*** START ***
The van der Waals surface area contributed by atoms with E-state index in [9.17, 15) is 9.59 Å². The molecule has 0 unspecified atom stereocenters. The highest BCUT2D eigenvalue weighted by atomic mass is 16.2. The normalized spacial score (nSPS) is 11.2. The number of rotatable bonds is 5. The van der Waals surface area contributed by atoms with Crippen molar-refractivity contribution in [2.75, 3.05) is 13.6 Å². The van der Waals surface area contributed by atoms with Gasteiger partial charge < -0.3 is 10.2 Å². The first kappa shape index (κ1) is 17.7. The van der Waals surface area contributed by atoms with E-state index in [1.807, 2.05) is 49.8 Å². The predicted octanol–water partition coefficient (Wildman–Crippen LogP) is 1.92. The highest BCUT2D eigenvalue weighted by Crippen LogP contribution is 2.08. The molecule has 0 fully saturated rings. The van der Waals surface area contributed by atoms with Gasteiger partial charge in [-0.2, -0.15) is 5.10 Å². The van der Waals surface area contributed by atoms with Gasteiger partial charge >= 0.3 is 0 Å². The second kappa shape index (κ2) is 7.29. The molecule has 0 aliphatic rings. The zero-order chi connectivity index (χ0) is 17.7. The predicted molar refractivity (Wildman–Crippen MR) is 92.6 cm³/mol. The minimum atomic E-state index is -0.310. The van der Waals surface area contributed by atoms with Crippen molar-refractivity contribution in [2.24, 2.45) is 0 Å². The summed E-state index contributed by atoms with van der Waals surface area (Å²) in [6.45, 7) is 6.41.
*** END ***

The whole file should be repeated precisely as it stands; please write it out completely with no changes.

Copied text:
The van der Waals surface area contributed by atoms with E-state index in [9.17, 15) is 9.59 Å². The molecule has 0 unspecified atom stereocenters. The highest BCUT2D eigenvalue weighted by atomic mass is 16.2. The normalized spacial score (nSPS) is 11.2. The number of rotatable bonds is 5. The van der Waals surface area contributed by atoms with Crippen molar-refractivity contribution in [2.75, 3.05) is 13.6 Å². The van der Waals surface area contributed by atoms with Gasteiger partial charge < -0.3 is 10.2 Å². The first kappa shape index (κ1) is 17.7. The van der Waals surface area contributed by atoms with E-state index in [1.807, 2.05) is 49.8 Å². The predicted octanol–water partition coefficient (Wildman–Crippen LogP) is 1.92. The highest BCUT2D eigenvalue weighted by Crippen LogP contribution is 2.08. The molecule has 0 fully saturated rings. The van der Waals surface area contributed by atoms with Gasteiger partial charge in [-0.2, -0.15) is 5.10 Å². The van der Waals surface area contributed by atoms with Gasteiger partial charge >= 0.3 is 0 Å². The second kappa shape index (κ2) is 7.29. The molecule has 0 aliphatic rings. The zero-order chi connectivity index (χ0) is 17.7. The predicted molar refractivity (Wildman–Crippen MR) is 92.6 cm³/mol. The minimum atomic E-state index is -0.310. The van der Waals surface area contributed by atoms with Crippen molar-refractivity contribution in [2.24, 2.45) is 0 Å². The summed E-state index contributed by atoms with van der Waals surface area (Å²) in [6.45, 7) is 6.41.